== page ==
It occurred to me this morning, with some sadness, that my Grandparents on both sides of the family have been dead and out of my life for longer than they were ever in it. On my Dad’s side, both of his parents have been gone for damn near forty years. First his mother to dementia, then, while I was still in high school, his father — who was mowed down in the street by a young dunderhead driving with a girl in his lap.
My mother’s parents died in the mid-eighties: first her dad, who went quite suddenly one morning while he was getting dressed, and then her mother, who lived on several more years in decreasing health and increasing grief and bitterness.
It pains me to think that the mid-eighties are now thirty years gone. They’ve been gone more than half of my life.
It’s true that my grandparents live on in my memory, and that they were of such great importance to my youth that their impact is still felt by me today, all out of proportion to the amount of time I actually had with them. I miss them very much. That I am relatively safe and secure today (although that could always change in a flash: life has a bad habit of doing that to you) is entirely due to the efforts of my Grandpa Claude. I wish that I possessed an ounce of his sense.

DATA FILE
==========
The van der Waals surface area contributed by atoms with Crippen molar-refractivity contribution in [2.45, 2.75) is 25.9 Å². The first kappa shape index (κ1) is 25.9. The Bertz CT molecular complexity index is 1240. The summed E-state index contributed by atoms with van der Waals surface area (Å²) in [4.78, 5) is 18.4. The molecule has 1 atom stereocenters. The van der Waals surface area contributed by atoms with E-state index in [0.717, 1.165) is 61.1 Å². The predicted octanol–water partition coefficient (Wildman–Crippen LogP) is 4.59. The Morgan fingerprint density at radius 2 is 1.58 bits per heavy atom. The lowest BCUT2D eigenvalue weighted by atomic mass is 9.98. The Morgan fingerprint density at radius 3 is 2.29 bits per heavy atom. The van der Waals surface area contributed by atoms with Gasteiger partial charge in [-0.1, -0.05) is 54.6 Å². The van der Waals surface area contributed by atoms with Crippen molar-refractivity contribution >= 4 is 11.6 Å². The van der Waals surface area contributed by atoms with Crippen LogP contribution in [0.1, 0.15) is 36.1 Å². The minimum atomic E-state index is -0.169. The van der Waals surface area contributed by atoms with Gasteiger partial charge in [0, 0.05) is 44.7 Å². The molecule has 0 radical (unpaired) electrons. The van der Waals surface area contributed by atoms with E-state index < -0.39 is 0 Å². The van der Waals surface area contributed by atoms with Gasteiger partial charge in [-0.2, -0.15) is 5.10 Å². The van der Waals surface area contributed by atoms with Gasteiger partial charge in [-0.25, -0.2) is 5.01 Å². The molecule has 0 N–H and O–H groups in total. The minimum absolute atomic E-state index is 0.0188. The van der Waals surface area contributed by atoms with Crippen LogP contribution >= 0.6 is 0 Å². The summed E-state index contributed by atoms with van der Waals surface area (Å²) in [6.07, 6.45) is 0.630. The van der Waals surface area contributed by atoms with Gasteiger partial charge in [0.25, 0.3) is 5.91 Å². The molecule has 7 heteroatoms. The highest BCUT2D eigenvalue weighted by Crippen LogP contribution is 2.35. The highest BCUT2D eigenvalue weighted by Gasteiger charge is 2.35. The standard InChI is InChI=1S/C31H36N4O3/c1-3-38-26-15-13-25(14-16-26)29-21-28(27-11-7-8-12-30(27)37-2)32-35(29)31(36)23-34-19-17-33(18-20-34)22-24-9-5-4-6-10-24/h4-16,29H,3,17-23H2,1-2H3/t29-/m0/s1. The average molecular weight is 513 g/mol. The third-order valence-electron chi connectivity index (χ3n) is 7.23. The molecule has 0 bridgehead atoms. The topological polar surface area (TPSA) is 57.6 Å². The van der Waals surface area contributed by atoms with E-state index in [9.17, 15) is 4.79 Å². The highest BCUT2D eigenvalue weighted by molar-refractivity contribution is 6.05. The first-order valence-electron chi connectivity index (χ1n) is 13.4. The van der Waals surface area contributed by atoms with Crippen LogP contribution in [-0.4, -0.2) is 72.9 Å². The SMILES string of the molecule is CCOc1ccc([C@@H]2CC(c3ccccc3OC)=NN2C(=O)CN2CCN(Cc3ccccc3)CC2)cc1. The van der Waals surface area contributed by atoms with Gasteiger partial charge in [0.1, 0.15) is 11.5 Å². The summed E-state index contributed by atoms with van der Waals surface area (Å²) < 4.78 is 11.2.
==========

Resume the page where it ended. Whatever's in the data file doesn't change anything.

Now my mother has been gone for five years, and to a great extent those five years have whooshed by in a blur worthy of Quicksilver or The Flash. I hope and trust and am pretty well sure that I will not live long enough to be able to say the same thing about her that I can now say about my grandparents.
I can pretty much guarantee that most people of my generation do not think of ourselves as being old: although we see increasing signs of it on the horizon, and young people seem to go out of their way to make us feel ancient. But we are not living in the world of our present anymore. As my friend BC pointed out to me recently, we are living in those decades and years that we used to look ahead on with awe, wondering what it would all be like and if we would have our flying cars by then. We are living in the future.
Which makes me think, “Damn, enough of this chain of thought. Shake a leg. You have work to do.”
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